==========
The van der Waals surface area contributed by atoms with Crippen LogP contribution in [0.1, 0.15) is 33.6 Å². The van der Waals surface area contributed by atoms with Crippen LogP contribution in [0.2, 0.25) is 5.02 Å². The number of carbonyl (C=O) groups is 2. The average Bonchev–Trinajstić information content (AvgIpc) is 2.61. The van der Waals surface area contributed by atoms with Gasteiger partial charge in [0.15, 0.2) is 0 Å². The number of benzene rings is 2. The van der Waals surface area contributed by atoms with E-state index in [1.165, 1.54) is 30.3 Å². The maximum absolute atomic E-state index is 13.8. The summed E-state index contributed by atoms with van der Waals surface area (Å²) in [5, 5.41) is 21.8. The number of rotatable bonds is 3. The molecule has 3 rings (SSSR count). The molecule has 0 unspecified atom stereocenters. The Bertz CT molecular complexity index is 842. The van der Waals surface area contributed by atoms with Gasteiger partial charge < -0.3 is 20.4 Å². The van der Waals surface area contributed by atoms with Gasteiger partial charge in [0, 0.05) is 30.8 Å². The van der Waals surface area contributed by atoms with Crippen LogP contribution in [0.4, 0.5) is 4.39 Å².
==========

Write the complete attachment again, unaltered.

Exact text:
The van der Waals surface area contributed by atoms with Crippen LogP contribution in [0.1, 0.15) is 33.6 Å². The van der Waals surface area contributed by atoms with Crippen LogP contribution in [0.2, 0.25) is 5.02 Å². The number of carbonyl (C=O) groups is 2. The average Bonchev–Trinajstić information content (AvgIpc) is 2.61. The van der Waals surface area contributed by atoms with Gasteiger partial charge in [0.15, 0.2) is 0 Å². The number of benzene rings is 2. The van der Waals surface area contributed by atoms with E-state index in [1.165, 1.54) is 30.3 Å². The maximum absolute atomic E-state index is 13.8. The summed E-state index contributed by atoms with van der Waals surface area (Å²) in [5, 5.41) is 21.8. The number of rotatable bonds is 3. The molecule has 3 rings (SSSR count). The molecule has 0 unspecified atom stereocenters. The Bertz CT molecular complexity index is 842. The van der Waals surface area contributed by atoms with Gasteiger partial charge < -0.3 is 20.4 Å². The van der Waals surface area contributed by atoms with Gasteiger partial charge in [0, 0.05) is 30.8 Å². The van der Waals surface area contributed by atoms with Crippen LogP contribution in [0.4, 0.5) is 4.39 Å².